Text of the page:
Throughout this Lent we’ve explored the Difference course’s sessions in a five-part series themed, ‘Wilderness’. We looked at God’s call, Crossing Divides, Navigating Disagreement, Practising Forgiveness, and in the final part, Victoria Mason, explores ‘Risking Hope’ – what hope looks like when challenges remain unresolved.
This Lent we have been privileged to walk with people who are wrestling with the meaning of peacemaking and justice in diverse and challenging contexts. Rev Megan Powell du Toit and Rev Dr Michael Jensen (4min film) described building a friendship and working partnership in the knowledge that deep disagreements would remain. US peacemaker, Jer Swigart, shared about his experience of fostering connection across huge political, cultural and social divides. South African journalist, Lukhanyo Calata (6min film), told his story of seeking justice for his father who had been killed – and asked what forgiveness means in that situation.
Each of these people are taking the risk of walking a wild and rocky path to pursue relationships and societies filled with God’s peace, renewal and justice. Their stories speak to the cost involved in journeying with pain, complexity and unanswered questions.
But in each of these stories we have also seen glimmers of hope. I wonder which of the following speaks most to you:
“And yet, as I turn my eyes to Jesus in this time of Lent, I am reminded that God has consistently and persistently chosen to suffer this grief, again and again. For it is the cost of love and the companion of hope. My faith calls me to what seems unreasonable hope. Or is it unreasonable?”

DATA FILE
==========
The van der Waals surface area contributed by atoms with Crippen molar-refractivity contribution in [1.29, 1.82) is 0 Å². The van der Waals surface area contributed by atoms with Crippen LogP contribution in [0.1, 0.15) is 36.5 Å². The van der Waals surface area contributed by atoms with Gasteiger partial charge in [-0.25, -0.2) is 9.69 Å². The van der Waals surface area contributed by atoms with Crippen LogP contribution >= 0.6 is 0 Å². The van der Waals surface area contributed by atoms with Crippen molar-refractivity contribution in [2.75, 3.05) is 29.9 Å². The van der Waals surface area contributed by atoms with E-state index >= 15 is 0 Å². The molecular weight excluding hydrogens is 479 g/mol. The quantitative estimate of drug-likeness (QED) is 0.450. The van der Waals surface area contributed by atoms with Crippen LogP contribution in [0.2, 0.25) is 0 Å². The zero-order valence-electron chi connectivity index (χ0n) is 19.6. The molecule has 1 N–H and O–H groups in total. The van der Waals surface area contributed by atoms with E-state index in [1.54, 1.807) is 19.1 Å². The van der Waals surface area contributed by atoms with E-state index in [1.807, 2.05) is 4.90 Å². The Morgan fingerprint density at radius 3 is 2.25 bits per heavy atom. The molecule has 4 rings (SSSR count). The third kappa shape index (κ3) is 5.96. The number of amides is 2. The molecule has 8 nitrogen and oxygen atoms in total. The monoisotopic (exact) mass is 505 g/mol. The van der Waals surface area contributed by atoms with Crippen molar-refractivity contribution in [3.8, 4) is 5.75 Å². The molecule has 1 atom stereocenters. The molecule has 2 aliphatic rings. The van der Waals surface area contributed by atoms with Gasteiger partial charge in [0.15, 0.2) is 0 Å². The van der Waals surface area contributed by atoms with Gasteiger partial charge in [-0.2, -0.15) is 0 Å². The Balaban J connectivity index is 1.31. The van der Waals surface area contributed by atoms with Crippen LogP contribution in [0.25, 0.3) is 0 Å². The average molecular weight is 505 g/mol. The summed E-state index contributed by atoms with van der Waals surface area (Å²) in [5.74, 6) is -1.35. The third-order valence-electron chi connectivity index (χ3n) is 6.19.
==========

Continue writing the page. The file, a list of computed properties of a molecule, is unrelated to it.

Rev Megan Powell du Toit
“It is also the case that the Christian hope ought to make disagreement, even where the issues are deeply personal and complex, not terminal. It is possible to have my firm convictions about Scripture and still say ‘as far as I know’. What I do now is that we now ‘see through a glass darkly’ – but one day we will see face to face.”
Rev Dr Michael Jensen
“We began to recognize that what we shared in common far outweighed our differences. As the miles grew, so too did the reach of my empathy…Three years later, our friendship continues to deepen and it’s transforming me.”
Dr Jer Swigart
“It’s important for me that I fight for justice for [my father’s] life…There is some progress that we are making in trying to secure my father and his comrades justice.”
Throughout Lent we have reflected on the Israelites’ forty years in the desert and Jesus forty days in the wilderness. We know that, even beyond Easter, parts of our journey will still be wild, difficult or challenging. The resurrection of Christ on Easter Sunday doesn’t erase the wounds inflicted on Good Friday. Instead, Christ – with the marks in his hands and side – proclaims that He is with us always and that the forces of violence and death do not have the last word. We continue to journey through our wildernesses, accompanied by God who chose to go there too.
Victoria Mason is Editorial Manager and Theological Lead for the Difference team.
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